The liquor baron was termed as a wilful defaulter in November 2015 by SBI

Panama Papers Vijay Mallya one of 500 Indians with offshore account
news Panama Papers Friday, April 08, 2016 - 12:34

Just a day after a consortium of banks led by State Bank of India refused to accept a partial payback of a total of Rs 9,000 crore he owes to the banks, a Times of India report says Vijay Mallya is one of the 500 Indian names found in the infamous ‘Panama Papers’.

The report published on Friday says details accessed by the newspaper from the International Consortium of Investigative Journalists (ICIJ) website reveal that the leaked papers name a British Virgin Islands firm named Venture New Holding Limited which is linked directly to the liquor baron.

TOI reports that the address listed for Venture New Holding Limited, which started operating in February 2006, is 3 Vittal Mallya Road in Bengaluru.

The report says the offshore entity had a direct link with Porticullus Trust Net which the ICIJ describes as a 'one-stop solution' for the setting up of offshore accounts.

These leaks were essential to establish Mallya’s link to the company as another shell company owned by Mallya and operated as the nominee share holder.

TOI further reports that UK's Financial Conduct Authority (FCA) had shared information about Venture New Holding and other offshore entities owned by Mallya with SEBI.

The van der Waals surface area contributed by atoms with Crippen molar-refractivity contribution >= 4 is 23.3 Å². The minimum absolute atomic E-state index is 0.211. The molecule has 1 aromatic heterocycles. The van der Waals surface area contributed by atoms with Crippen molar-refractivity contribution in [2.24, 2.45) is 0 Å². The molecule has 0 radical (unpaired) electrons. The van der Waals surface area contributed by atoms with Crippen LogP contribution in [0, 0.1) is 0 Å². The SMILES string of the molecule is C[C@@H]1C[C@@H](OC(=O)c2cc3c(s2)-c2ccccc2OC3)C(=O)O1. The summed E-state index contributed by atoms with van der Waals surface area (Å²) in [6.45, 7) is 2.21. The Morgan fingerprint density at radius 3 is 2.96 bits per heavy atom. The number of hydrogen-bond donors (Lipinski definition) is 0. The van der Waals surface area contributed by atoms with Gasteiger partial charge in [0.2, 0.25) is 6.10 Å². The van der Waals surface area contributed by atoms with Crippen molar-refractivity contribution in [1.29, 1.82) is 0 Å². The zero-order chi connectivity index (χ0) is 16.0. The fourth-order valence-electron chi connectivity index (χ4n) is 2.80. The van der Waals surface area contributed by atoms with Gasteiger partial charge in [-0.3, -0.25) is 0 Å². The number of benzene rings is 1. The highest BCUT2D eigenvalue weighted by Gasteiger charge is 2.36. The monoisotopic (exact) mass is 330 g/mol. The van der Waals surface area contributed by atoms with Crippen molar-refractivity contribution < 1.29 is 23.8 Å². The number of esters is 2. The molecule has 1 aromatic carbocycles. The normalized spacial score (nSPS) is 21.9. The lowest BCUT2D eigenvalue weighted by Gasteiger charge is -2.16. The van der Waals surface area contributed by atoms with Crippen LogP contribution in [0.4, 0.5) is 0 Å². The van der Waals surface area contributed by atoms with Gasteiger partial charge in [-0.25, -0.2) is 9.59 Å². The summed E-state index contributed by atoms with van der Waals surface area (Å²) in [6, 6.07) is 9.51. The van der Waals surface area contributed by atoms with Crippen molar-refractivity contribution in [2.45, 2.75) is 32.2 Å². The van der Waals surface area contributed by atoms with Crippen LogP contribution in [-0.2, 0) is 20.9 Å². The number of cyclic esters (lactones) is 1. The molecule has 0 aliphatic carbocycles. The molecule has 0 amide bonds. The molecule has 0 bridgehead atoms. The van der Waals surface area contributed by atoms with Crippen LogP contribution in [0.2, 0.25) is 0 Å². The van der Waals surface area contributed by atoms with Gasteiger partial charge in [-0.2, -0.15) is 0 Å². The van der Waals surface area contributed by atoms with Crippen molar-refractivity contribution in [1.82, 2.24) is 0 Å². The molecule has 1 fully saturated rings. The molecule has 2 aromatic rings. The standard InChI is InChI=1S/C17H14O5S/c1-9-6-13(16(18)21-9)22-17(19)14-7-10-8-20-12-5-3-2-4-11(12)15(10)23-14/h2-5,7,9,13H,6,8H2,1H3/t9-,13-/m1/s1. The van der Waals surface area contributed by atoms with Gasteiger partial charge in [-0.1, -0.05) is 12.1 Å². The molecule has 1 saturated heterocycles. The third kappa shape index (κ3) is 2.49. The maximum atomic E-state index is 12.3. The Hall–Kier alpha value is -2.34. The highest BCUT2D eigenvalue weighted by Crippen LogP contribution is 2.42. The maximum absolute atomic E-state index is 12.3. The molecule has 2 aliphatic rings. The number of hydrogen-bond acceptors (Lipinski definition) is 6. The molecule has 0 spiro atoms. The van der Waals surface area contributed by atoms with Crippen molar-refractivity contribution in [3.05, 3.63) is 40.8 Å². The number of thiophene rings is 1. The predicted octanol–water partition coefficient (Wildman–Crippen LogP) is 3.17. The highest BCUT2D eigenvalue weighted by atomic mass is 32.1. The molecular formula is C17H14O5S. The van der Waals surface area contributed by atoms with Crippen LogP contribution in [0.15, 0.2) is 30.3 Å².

However, Indian Express which is the Indian reporting partner of the ICIJ has not yet revealed Mallya’s name. Since Monday, IE had been revealing the names of Indians mentioned in the leaked papers with detailed information about their involvement in their offshore accounts along with their reply.

On Thursday, a Supreme Court bench of Justices Kurian Joseph and R F Nariman asked for Mallya’s personal presence before the court. Mallya had left the country before the banks moved the Debt Recovery Tribunal in Bengaluru.

The liquor baron was termed as a wilful defaulter in November 2015 by State Bank of India.

Panama Papers

The Panama Papers are set of leaked documents which show how law firm Mossack Fonseca helped clients launder money, dodge sanctions and evade tax with offshore accounts. However, offshore accounts do not by default indicate illegality.

The investigation into the papers was carried out by the International Consortium of Investigative Journalists (ICIJ), the investigation.

The leak is said to be one of the biggest ever and shows links to 72 current or former heads of state in the data, including dictators accused of looting their own countries.


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